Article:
Some adult patients may have never developed significant decision-making capacity due to a learning disability or other impairment, and so may never have been able to exercise their autonomy. For others, however, incapacity is the result of trauma or illness, or is transient, as is the case in some forms of dementia or mental illness, or because the patient is temporarily rendered unconscious. Decision-making capacity attaches to the particular decision being made, rather than to the person concerned, and the law in England and Wales presumes that all adults have decision-making capacity unless it is established that they do not (MCA 2005, section 1). Competence can fluctuate so that a person may have capacity to participate in day-to-day decisions around everyday choices and experiences, but not to make more serious or complex decisions about their health or finances. The law therefore requires an individualised assessment of capacity that maximises the person's autonomy and is, on the face of it, consistent with the Council of Europe Recommendations Concerning the Legal Protection of Incapable Adults (Recommendation No R (99)4 of the Committee of Ministers to Member States on Principles Concerning the Legal Protection of Incapable Adults (Adopted 23rd February 2003), Principle 3) and also the United Nations Convention on the Rights of People with Disabilities (General Assembly Resolution 61/106 (2006), Article 12), both of which promote the maximisation of autonomy, where possible, and respect for the values of the patient.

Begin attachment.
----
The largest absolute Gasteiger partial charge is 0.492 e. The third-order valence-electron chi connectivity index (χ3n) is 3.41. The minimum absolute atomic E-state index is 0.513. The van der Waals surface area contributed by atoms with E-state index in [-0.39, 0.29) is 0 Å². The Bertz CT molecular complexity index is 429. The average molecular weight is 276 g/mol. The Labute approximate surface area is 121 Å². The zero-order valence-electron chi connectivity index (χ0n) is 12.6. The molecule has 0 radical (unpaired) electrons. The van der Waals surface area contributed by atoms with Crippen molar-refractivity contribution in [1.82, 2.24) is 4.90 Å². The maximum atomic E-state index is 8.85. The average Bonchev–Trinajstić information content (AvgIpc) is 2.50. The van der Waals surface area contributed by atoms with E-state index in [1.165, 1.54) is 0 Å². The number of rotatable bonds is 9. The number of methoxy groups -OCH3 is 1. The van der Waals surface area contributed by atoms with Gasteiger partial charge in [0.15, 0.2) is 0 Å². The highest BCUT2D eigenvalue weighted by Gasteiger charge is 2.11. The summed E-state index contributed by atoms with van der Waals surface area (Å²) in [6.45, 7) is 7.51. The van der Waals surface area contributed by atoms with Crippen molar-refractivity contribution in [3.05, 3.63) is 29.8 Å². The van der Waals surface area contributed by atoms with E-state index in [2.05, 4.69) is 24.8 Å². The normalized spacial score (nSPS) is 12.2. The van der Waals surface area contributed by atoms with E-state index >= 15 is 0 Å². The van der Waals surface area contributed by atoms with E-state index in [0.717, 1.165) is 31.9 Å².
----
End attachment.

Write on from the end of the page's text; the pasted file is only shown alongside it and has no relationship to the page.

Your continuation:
Under the MCA, section 3(1), a person is determined to lack capacity if he or she cannot understand and retain information relevant to the particular decision, use that information and weigh it up as part of the decision-making process, and communicate their decision. This form of assessment appears dispassionate and clinical, but the Code of Practice produced under section 42 of the MCA (Mental Capacity Act 2005: Code of Practice, TSO, 2007) provides guidance on the practicalities associated with assessing capacity, and allows for a more individualised approach due largely to the types of personnel it expects to be involved in assessing capacity. Aside from clinicians, it cites multidisciplinary teams, including psychiatrists and speech and language specialists, as the kinds of personnel who ought to contribute to the assessment. The participation of a range of health-care professionals involved in the day-to-day care of patients allows for the detailed patient-centred assessment of each case based on an understanding of the needs and preferences of the person concerned, which might be expected to be based in compassion. Nevertheless, it has been suggested that the judicial approach, both before and after the enactment of the MCA, has ‘almost invariably accorded with that of the medical expert(s)’ and ‘some judges appear to prefer the evidence of independent experts who do not have an immediate relationship with the person whose capacity is at issue’ (Donnelly, Reference Donnelly2009, p. 470). It is uncertain why this preference arises, but it suggests a leaning towards a dispassionate assessment based on objective criteria, rather than a compassionate approach that properly reflects the individuality of the patient and responds to their suffering based on empathy and the human experience.